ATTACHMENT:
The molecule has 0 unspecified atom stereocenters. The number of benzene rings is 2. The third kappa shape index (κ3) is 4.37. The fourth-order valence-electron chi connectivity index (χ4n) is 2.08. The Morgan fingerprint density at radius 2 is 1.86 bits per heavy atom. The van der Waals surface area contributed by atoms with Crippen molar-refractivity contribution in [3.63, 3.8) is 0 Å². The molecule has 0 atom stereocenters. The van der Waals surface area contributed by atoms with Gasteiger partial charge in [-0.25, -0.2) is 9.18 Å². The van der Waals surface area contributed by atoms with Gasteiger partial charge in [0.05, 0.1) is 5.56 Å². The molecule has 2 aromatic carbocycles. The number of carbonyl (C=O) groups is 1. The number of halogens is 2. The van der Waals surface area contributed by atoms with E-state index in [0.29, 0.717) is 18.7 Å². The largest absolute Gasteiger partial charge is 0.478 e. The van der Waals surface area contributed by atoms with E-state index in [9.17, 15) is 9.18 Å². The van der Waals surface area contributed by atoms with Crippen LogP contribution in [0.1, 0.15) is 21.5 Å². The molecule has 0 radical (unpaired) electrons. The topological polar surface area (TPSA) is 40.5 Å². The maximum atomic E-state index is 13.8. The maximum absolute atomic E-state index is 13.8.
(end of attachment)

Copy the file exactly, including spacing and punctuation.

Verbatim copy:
The molecule has 0 unspecified atom stereocenters. The number of benzene rings is 2. The third kappa shape index (κ3) is 4.37. The fourth-order valence-electron chi connectivity index (χ4n) is 2.08. The Morgan fingerprint density at radius 2 is 1.86 bits per heavy atom. The van der Waals surface area contributed by atoms with Crippen molar-refractivity contribution in [3.63, 3.8) is 0 Å². The molecule has 0 atom stereocenters. The van der Waals surface area contributed by atoms with Gasteiger partial charge in [-0.25, -0.2) is 9.18 Å². The van der Waals surface area contributed by atoms with Gasteiger partial charge in [0.05, 0.1) is 5.56 Å². The molecule has 2 aromatic carbocycles. The number of carbonyl (C=O) groups is 1. The number of halogens is 2. The van der Waals surface area contributed by atoms with E-state index in [0.29, 0.717) is 18.7 Å². The largest absolute Gasteiger partial charge is 0.478 e. The van der Waals surface area contributed by atoms with E-state index in [9.17, 15) is 9.18 Å². The van der Waals surface area contributed by atoms with Crippen LogP contribution in [0.1, 0.15) is 21.5 Å². The molecule has 0 radical (unpaired) electrons. The topological polar surface area (TPSA) is 40.5 Å². The maximum atomic E-state index is 13.8. The maximum absolute atomic E-state index is 13.8.